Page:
Advanced Search
MyIDEAS: Login to save this article or follow this journal

The Consequences of the "Missing Girls" of China

Contents:

Author Info

  • Avraham Y. Ebenstein
  • Ethan Jennings Sharygin

Abstract

In the wake of the one-child policy of 1979, China experienced an unprecedented rise in the sex ratio at birth (ratio of male to female births). In cohorts born between 1980 and 2000, there were 22 million more men than women. Some 10.4 percent of these additional men will fail to marry, based on simulations presented here that assess how different scenarios for the sex ratio at birth affect the probability of failure to marry in 21st century China. Three consequences of the high sex ratio and large numbers of unmarried men are discussed: the prevalence of prostitution and sexually transmitted infections, the economic and physical well-being of men who fail to marry, and China's ability to care for its elderly, with a particular focus on elderly males who fail to marry. Several policy options are suggested that could mitigate the negative consequences of the demographic squeeze. Copyright The Author 2009. Published by Oxford University Press on behalf of the International Bank for Reconstruction and Development / the world bank . All rights reserved. For permissions, please e-mail: journals.permissions@oxfordjournals.org, Oxford University Press.

Download Info

If you experience problems downloading a file, check if you have the proper application to view it first. In case of further problems read the IDEAS help page. Note that these files are not on the IDEAS site. Please be patient as the files may be large.
File URL: http://hdl.handle.net/10.1093/wber/lhp012
Download Restriction: Access to full text is restricted to subscribers.

As the access to this document is restricted, you may want to look for a different version under "Related research" (further below) or search for a different version of it.

Bibliographic Info

Article provided by World Bank Group in its journal The World Bank Economic Review.

Volume (Year): 23 (2009)
Issue (Month): 3 (November)
Pages: 399-425

as in new window
Handle: RePEc:oup:wbecrv:v:23:y:2009:i:3:p:399-425

Contact details of provider:
Postal: Oxford University Press, Great Clarendon Street, Oxford OX2 6DP, UK
Phone: (202) 477-1234
Fax: 01865 267 985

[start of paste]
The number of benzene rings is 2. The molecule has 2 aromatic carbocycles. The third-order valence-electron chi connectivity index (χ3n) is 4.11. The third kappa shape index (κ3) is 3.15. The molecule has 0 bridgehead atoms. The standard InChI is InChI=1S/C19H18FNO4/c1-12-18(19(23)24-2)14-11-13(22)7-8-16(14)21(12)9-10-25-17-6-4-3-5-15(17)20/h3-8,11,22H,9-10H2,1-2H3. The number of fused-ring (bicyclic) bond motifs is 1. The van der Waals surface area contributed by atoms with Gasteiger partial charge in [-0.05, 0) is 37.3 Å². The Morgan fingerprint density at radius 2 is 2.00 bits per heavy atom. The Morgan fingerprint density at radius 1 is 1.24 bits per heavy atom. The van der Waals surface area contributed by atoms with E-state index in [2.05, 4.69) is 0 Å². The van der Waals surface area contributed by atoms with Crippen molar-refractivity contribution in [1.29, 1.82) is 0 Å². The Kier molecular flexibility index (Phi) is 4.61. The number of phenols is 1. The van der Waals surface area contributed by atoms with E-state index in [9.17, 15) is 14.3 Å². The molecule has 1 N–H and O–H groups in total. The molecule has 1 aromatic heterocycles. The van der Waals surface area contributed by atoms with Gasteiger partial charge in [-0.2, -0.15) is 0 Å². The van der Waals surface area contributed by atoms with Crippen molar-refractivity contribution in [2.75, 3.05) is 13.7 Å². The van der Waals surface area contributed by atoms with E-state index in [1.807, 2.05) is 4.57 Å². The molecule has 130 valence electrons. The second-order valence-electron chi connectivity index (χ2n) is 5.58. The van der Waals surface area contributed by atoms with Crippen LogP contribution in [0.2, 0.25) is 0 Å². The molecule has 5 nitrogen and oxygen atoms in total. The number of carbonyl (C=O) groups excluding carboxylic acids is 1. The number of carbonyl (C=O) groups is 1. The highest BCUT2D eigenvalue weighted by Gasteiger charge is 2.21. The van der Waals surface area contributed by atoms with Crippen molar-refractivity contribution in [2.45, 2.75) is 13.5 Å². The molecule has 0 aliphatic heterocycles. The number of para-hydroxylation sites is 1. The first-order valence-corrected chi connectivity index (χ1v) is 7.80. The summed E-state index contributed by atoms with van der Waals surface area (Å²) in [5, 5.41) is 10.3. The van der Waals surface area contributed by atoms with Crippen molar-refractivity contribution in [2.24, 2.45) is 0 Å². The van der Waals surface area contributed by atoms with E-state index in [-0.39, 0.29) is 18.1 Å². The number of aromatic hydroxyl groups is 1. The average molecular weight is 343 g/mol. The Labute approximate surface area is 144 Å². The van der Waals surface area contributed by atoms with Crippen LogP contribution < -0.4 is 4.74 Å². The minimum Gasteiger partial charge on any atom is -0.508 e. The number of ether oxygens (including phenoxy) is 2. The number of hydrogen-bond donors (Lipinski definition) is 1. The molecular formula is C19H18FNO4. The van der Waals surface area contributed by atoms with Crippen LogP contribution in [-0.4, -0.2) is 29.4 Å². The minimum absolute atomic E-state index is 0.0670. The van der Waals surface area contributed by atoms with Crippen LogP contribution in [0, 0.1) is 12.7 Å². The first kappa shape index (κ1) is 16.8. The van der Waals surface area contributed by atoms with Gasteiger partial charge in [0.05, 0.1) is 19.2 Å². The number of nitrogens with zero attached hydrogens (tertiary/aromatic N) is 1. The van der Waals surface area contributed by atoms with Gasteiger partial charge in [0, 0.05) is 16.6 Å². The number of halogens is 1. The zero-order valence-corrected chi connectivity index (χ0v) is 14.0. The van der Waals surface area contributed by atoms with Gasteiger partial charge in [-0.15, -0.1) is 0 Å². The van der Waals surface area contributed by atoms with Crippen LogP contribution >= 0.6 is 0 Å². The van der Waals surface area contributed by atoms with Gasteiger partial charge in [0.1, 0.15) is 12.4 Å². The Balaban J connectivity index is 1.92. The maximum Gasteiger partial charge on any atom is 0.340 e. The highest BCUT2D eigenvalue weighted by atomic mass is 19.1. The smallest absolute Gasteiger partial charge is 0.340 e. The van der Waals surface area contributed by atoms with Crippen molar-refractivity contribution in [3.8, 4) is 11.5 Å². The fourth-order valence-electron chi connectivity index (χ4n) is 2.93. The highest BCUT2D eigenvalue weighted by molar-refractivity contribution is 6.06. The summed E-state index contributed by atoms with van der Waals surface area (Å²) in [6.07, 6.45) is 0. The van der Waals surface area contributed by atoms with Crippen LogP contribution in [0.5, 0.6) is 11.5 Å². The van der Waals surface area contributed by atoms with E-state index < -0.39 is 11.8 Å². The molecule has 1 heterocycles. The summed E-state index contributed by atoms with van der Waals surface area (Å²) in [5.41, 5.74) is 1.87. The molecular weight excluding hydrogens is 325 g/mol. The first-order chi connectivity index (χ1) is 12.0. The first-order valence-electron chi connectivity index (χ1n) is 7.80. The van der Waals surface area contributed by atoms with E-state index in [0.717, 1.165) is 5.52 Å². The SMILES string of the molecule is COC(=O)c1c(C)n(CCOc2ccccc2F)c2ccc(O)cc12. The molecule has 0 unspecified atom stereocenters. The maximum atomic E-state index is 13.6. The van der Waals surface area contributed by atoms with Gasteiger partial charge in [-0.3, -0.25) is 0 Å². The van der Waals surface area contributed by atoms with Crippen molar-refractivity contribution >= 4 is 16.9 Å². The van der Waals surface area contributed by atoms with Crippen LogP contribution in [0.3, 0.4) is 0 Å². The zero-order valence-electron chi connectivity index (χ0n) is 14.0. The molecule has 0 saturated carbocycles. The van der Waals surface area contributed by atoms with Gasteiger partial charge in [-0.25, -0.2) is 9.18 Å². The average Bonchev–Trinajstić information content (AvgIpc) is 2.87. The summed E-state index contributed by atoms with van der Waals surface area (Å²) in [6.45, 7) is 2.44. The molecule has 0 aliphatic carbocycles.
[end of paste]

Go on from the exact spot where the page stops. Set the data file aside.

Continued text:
Email:
Web page: http://wber.oxfordjournals.org/
More information through EDIRC

Order Information:
Web: http://www.oup.co.uk/journals

Related research

Keywords:

References

No references listed on IDEAS
You can help add them by filling out this form.

Citations

Citations are extracted by the CitEc Project, subscribe to its RSS feed for this item.
as in new window

Cited by:
  1. Mayra Buvinic & Trine Lunde & Nistha Sinha, 2010. "Investing in Gender Equality : Looking Ahead," World Bank Other Operational Studies 10168, The World Bank.
  2. Scott South & Katherine Trent & Sunita Bose, 2012. "India’s ‘Missing Women’ and Men’s Sexual Risk Behavior," Population Research and Policy Review, Springer, vol. 31(6), pages 777-795, December.
  3. Zhang, Chuanchuan, 2012. "结婚年龄与婚姻的稳定性:来自断点回归的证据
    [Age at marriage and marital stability: evidence from a regression discontinuity design]
    ," MPRA Paper 38809, University Library of Munich, Germany.
  4. Avraham Ebenstein, 2011. "Estimating a Dynamic Model of Sex Selection in China," Demography, Springer, vol. 48(2), pages 783-811, May.
  5. Das Gupta, Monica & Ebenstein, Avraham & Sharygin, Ethan Jennings, 2010. "China's marriage market and upcoming challenges for elderly men," Policy Research Working Paper Series 5351, The World Bank.
  6. Buvinic, Mayra & Lunde, Trine & Sinha, Nistha, 2010. "Investing in Gender Equality: Looking Ahead," World Bank - Economic Premise, The World Bank, issue 22, pages 1-10, July.

Lists

This item is not listed on Wikipedia, on a reading list or among the top items on IDEAS.

Statistics

Access and download statistics

Corrections

When requesting a correction, please mention this item's handle: RePEc:oup:wbecrv:v:23:y:2009:i:3:p:399-425. See general information about how to correct material in RePEc.

For technical questions regarding this item, or to correct its authors, title, abstract, bibliographic or download information, contact: (Oxford University Press) or (Christopher F. Baum).

If you have authored this item and are not yet registered with RePEc, we encourage you to do it here. This allows to link your profile to this item. It also allows you to accept potential citations to this item that we are uncertain about.

If references are entirely missing, you can add them using this form.

If the full references list an item that is present in RePEc, but the system did not link to it, you can help with this form.

If you know of missing items citing this one, you can help us creating those links by adding the relevant references in the same way as above, for each refering item. If you are a registered author of this item, you may also want to check the "citations" tab in your profile, as there may be some citations waiting for confirmation.

Please note that corrections may take a couple of weeks to filter through the various RePEc services.